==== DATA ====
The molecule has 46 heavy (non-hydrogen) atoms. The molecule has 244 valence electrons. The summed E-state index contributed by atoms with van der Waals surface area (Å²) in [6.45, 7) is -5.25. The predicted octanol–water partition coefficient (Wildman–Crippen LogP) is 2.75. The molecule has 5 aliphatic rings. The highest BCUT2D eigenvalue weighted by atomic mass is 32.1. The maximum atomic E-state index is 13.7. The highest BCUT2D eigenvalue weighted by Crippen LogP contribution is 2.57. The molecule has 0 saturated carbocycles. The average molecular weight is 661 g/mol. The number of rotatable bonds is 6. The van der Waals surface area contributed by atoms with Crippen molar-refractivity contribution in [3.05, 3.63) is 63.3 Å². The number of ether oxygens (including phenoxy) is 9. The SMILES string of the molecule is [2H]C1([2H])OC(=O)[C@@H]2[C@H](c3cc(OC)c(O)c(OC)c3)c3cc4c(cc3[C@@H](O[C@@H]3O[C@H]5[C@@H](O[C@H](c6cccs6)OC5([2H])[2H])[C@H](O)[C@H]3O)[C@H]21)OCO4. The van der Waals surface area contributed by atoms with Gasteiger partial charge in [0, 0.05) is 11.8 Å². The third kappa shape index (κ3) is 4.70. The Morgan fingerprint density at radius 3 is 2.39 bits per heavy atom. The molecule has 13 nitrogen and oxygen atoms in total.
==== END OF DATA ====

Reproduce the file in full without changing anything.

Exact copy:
The molecule has 46 heavy (non-hydrogen) atoms. The molecule has 244 valence electrons. The summed E-state index contributed by atoms with van der Waals surface area (Å²) in [6.45, 7) is -5.25. The predicted octanol–water partition coefficient (Wildman–Crippen LogP) is 2.75. The molecule has 5 aliphatic rings. The highest BCUT2D eigenvalue weighted by atomic mass is 32.1. The maximum atomic E-state index is 13.7. The highest BCUT2D eigenvalue weighted by Crippen LogP contribution is 2.57. The molecule has 0 saturated carbocycles. The average molecular weight is 661 g/mol. The number of rotatable bonds is 6. The van der Waals surface area contributed by atoms with Crippen molar-refractivity contribution in [3.05, 3.63) is 63.3 Å². The number of ether oxygens (including phenoxy) is 9. The SMILES string of the molecule is [2H]C1([2H])OC(=O)[C@@H]2[C@H](c3cc(OC)c(O)c(OC)c3)c3cc4c(cc3[C@@H](O[C@@H]3O[C@H]5[C@@H](O[C@H](c6cccs6)OC5([2H])[2H])[C@H](O)[C@H]3O)[C@H]21)OCO4. The van der Waals surface area contributed by atoms with Gasteiger partial charge in [0, 0.05) is 11.8 Å². The third kappa shape index (κ3) is 4.70. The Morgan fingerprint density at radius 3 is 2.39 bits per heavy atom. The molecule has 13 nitrogen and oxygen atoms in total.